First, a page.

Burnout, resilience and work engagement among Dutch intensivists in the aftermath of the COVID-19 crisis: A nationwide survey
Purpose: The COVID-19 crisis put a strain on intensive care resources everywhere in the world increasing the risk of burnout. Previously, the prevalence of burnout among Dutch intensivists was found to be low. Engagement and resilience among intensivists have not previously been studied quantitatively, however, both are related to burnout and provide a possible way to mitigate burnout. Our objective was to study burnout and its association with work engagement and resilience among Dutch intensivists in the aftermath of the COVID-19 crisis. Methods: An online questionnaire was sent to all Dutch intensivists. The questionnaire consisted of questions on personal and work-related characteristics and validated questionnaires: the Maslach Burnout Inventory, the Utrecht Work Engagement Scale, and the Resilience Evaluation Scale. Results: The response rate was 27.2% with 162 evaluable responses. Thirteen respondents (8.0%) were classified as having burnout, 63 (38.9%) respondents were reporting high work engagement. Burnout was found to be negatively associated with both work engagement and resilience. Conclusion: In the aftermath of the 2020 COVID-19 crisis, we found a raised prevalence of burnout among intensivists, however this is still low in international comparisons. Intensivists with burnout scored low on resilience and low on work engagement.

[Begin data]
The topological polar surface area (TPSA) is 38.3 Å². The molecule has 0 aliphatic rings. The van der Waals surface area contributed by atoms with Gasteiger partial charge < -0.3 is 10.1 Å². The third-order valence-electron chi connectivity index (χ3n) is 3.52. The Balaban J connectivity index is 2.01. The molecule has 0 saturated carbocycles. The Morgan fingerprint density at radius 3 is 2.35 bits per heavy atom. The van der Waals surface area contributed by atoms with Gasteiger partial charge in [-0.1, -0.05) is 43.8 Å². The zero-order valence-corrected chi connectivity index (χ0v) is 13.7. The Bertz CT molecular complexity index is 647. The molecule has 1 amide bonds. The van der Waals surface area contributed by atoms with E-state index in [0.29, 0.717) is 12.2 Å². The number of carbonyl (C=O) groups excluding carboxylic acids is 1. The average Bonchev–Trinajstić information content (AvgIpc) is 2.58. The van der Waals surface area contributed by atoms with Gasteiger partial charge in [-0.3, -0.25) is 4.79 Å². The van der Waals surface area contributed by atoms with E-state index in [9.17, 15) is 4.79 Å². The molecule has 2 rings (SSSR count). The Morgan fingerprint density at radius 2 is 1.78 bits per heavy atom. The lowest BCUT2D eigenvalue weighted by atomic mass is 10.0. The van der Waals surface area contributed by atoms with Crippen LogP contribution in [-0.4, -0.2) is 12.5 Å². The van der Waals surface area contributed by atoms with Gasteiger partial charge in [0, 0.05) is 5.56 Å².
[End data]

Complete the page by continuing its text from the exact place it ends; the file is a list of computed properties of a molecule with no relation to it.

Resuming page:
|Burnout syndrome, COVID-19, Intensive care, Resilience, Work engagement|
|Journal of Critical Care: improving patient care by integrating critical care systems knowledge into practice behavior|
|Organisation||Department of Intensive Care|
Meynaar, I.A, Ottens, T. (Thomas), Zegers, M, van Mol, M.M.C, & Van Der Horst, I.C.C. (2021). Burnout, resilience and work engagement among Dutch intensivists in the aftermath of the COVID-19 crisis: A nationwide survey. Journal of Critical Care: improving patient care by integrating critical care systems knowledge into practice behavior, 62, 1–5. doi:10.1016/j.jcrc.2020.11.010